SAN FRANCISCO – The U.S. District Court for the Northern District of California reached a decision May 25 on when a federal court can enjoin state proceedings under the Private Securities Litigation Reform Act and the Anti-Injunction Act.
The court, led by Justice Richard Seeborg, citing a previous court decision listed several circumstances in which an injunction might be appropriate, including where a class settlement was imminent, where the federal litigation was advanced, and when evidence of collusive procedures exists.
The ruling was derived from a number of class actions against the company Dynamic Ledger Solutions over allegations of securities law violations. One of the federal plaintiffs, Arman Anvari, who was appointed lead plaintiff after the federal cases were consolidated, moved to enjoin another action proceeding against DSL in state court. The plaintiff in the state proceeding is Andrew Baker.
The court found Anvari’s motion raised two key issues, whether a federal court can enjoin a state court proceeding under the PSLRA and Anti-Injunction Act and, if it can, under what circumstances?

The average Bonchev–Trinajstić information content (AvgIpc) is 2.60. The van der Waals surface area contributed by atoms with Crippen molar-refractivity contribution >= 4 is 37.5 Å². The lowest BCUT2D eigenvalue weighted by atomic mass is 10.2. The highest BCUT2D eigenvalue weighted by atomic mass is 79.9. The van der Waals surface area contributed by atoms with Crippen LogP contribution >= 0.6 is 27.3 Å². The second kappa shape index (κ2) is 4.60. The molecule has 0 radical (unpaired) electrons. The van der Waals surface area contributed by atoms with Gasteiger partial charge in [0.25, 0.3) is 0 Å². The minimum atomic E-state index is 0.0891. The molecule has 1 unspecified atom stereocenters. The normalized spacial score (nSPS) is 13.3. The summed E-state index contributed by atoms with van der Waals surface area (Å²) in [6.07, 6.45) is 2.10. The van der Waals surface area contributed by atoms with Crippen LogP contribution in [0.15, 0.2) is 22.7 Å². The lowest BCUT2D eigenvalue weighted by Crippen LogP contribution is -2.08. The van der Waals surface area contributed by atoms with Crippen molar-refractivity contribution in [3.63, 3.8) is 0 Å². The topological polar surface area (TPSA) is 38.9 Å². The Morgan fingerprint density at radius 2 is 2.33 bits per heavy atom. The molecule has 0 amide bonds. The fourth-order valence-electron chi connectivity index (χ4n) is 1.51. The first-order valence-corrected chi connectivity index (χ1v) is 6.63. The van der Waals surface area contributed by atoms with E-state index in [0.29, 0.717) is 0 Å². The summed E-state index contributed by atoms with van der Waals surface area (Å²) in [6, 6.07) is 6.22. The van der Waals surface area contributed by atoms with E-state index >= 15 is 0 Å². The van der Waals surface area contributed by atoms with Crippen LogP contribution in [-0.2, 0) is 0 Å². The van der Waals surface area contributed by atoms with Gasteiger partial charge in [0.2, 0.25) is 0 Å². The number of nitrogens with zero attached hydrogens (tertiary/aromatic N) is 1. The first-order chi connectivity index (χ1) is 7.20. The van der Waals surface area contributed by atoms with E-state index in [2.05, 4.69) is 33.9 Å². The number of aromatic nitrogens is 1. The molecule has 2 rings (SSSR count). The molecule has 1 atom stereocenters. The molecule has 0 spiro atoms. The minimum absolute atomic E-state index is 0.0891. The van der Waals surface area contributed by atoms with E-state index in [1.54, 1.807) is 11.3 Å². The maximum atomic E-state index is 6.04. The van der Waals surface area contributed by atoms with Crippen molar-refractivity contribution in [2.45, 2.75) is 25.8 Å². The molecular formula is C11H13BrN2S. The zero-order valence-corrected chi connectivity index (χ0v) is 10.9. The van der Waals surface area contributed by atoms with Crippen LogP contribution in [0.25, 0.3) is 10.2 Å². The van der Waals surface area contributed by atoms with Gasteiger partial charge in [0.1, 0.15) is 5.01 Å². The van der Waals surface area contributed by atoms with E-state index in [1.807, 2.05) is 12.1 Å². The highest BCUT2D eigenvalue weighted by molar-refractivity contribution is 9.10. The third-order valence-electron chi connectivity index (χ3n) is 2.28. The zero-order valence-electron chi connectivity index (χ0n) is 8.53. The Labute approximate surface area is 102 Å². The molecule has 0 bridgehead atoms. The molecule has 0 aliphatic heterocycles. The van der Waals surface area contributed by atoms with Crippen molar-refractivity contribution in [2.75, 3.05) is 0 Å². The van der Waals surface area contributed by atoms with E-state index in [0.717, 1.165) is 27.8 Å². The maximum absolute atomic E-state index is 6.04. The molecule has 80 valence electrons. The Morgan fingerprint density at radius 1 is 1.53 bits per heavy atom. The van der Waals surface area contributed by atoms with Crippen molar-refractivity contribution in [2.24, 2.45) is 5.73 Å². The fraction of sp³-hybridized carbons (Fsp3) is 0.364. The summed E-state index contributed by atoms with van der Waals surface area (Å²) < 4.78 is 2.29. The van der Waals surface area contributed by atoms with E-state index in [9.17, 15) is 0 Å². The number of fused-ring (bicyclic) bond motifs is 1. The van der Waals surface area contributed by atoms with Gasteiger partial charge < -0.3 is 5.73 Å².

Anvari argued that it was within his rights as lead plaintiff to control litigation. Furthermore, he attempted to distinguish prior Northern District decisions by citing that the state proceedings here were not as advanced as in other cases, alleged impropriety by the state plaintiff’s counsel, and the fact that he has a larger financial stake than Baker.
Baker’s main argument was that allowing federal injunctions against state court PSLRA cases would infringe upon the court’s jurisdiction to hear such cases. He cited the U.S. Supreme Court’s decision in Cyan Inc. v. Beaver County Emp.'s Ret. Fund, et al. as precedent.
Seeborg found none of the circumstances that might allow a federal court to enjoin state proceedings to be in existence and sided with Baker.
“This litigation is not advanced. There is no indication that Baker, or any other state litigant, has initiated negotiations with defendants or is anywhere near reaching a settlement that threatens to dispose of all or even some of the claims of the putative class members. Finally, as previously discussed, there is slim to no evidence that Baker, his counsel, or any of the defendants have at any point acted in bad faith,” Seeborg stated in his opinion.